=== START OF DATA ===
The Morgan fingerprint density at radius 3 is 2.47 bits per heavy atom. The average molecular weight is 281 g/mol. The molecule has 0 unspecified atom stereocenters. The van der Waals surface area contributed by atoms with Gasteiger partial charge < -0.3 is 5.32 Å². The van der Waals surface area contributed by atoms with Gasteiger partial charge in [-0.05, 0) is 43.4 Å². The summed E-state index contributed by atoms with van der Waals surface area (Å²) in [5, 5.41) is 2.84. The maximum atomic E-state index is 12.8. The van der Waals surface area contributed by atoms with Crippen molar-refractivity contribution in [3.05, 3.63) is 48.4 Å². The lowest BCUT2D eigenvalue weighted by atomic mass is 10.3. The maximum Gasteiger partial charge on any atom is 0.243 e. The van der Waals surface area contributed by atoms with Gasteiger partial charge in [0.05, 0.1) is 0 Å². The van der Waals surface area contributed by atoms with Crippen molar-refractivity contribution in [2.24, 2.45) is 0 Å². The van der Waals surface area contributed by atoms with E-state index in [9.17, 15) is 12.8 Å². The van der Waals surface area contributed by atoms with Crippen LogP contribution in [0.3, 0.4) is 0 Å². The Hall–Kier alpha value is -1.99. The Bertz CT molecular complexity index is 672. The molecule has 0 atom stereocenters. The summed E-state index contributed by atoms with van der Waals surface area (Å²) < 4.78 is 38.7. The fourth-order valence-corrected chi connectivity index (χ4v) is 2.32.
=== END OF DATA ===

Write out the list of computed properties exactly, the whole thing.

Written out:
The Morgan fingerprint density at radius 3 is 2.47 bits per heavy atom. The average molecular weight is 281 g/mol. The molecule has 0 unspecified atom stereocenters. The van der Waals surface area contributed by atoms with Gasteiger partial charge < -0.3 is 5.32 Å². The van der Waals surface area contributed by atoms with Gasteiger partial charge in [-0.05, 0) is 43.4 Å². The summed E-state index contributed by atoms with van der Waals surface area (Å²) in [5, 5.41) is 2.84. The maximum atomic E-state index is 12.8. The van der Waals surface area contributed by atoms with Crippen molar-refractivity contribution in [3.05, 3.63) is 48.4 Å². The lowest BCUT2D eigenvalue weighted by atomic mass is 10.3. The maximum Gasteiger partial charge on any atom is 0.243 e. The van der Waals surface area contributed by atoms with Gasteiger partial charge in [0.05, 0.1) is 0 Å². The van der Waals surface area contributed by atoms with Crippen molar-refractivity contribution in [2.24, 2.45) is 0 Å². The van der Waals surface area contributed by atoms with E-state index in [9.17, 15) is 12.8 Å². The van der Waals surface area contributed by atoms with Crippen LogP contribution in [0.3, 0.4) is 0 Å². The Hall–Kier alpha value is -1.99. The Bertz CT molecular complexity index is 672. The molecule has 0 atom stereocenters. The summed E-state index contributed by atoms with van der Waals surface area (Å²) < 4.78 is 38.7. The fourth-order valence-corrected chi connectivity index (χ4v) is 2.32.